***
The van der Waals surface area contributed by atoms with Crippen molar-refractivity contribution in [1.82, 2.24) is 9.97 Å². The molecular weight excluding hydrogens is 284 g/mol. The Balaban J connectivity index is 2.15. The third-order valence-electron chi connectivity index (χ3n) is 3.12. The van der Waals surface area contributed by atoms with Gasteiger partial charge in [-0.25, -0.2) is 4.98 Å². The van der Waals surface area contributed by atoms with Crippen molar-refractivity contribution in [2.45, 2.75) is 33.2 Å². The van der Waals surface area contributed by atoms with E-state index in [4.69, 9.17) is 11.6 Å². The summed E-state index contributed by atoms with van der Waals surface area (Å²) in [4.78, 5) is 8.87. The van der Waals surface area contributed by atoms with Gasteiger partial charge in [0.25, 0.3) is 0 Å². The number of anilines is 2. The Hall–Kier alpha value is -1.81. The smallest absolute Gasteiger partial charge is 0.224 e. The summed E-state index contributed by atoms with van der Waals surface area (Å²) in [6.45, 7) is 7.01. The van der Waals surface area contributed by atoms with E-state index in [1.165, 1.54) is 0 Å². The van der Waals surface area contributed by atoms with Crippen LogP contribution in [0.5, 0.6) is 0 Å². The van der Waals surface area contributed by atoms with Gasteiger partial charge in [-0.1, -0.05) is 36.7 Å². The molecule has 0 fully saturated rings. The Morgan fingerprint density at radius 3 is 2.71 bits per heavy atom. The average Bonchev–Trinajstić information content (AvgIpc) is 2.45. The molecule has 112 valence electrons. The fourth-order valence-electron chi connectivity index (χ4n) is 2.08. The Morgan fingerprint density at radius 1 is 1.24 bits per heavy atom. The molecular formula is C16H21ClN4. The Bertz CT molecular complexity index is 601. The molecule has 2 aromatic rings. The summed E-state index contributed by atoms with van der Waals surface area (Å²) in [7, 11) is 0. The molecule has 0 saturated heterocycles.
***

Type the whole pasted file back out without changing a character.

The van der Waals surface area contributed by atoms with Crippen molar-refractivity contribution in [1.82, 2.24) is 9.97 Å². The molecular weight excluding hydrogens is 284 g/mol. The Balaban J connectivity index is 2.15. The third-order valence-electron chi connectivity index (χ3n) is 3.12. The van der Waals surface area contributed by atoms with Gasteiger partial charge in [-0.25, -0.2) is 4.98 Å². The van der Waals surface area contributed by atoms with Crippen molar-refractivity contribution in [2.45, 2.75) is 33.2 Å². The van der Waals surface area contributed by atoms with E-state index in [4.69, 9.17) is 11.6 Å². The summed E-state index contributed by atoms with van der Waals surface area (Å²) in [4.78, 5) is 8.87. The van der Waals surface area contributed by atoms with Gasteiger partial charge in [0.25, 0.3) is 0 Å². The number of anilines is 2. The Hall–Kier alpha value is -1.81. The smallest absolute Gasteiger partial charge is 0.224 e. The summed E-state index contributed by atoms with van der Waals surface area (Å²) in [6.45, 7) is 7.01. The van der Waals surface area contributed by atoms with E-state index in [1.165, 1.54) is 0 Å². The van der Waals surface area contributed by atoms with Crippen LogP contribution in [0.5, 0.6) is 0 Å². The van der Waals surface area contributed by atoms with Gasteiger partial charge in [-0.1, -0.05) is 36.7 Å². The molecule has 0 fully saturated rings. The Morgan fingerprint density at radius 3 is 2.71 bits per heavy atom. The average Bonchev–Trinajstić information content (AvgIpc) is 2.45. The molecule has 112 valence electrons. The fourth-order valence-electron chi connectivity index (χ4n) is 2.08. The Morgan fingerprint density at radius 1 is 1.24 bits per heavy atom. The molecular formula is C16H21ClN4. The Bertz CT molecular complexity index is 601. The molecule has 2 aromatic rings. The summed E-state index contributed by atoms with van der Waals surface area (Å²) in [7, 11) is 0. The molecule has 0 saturated heterocycles.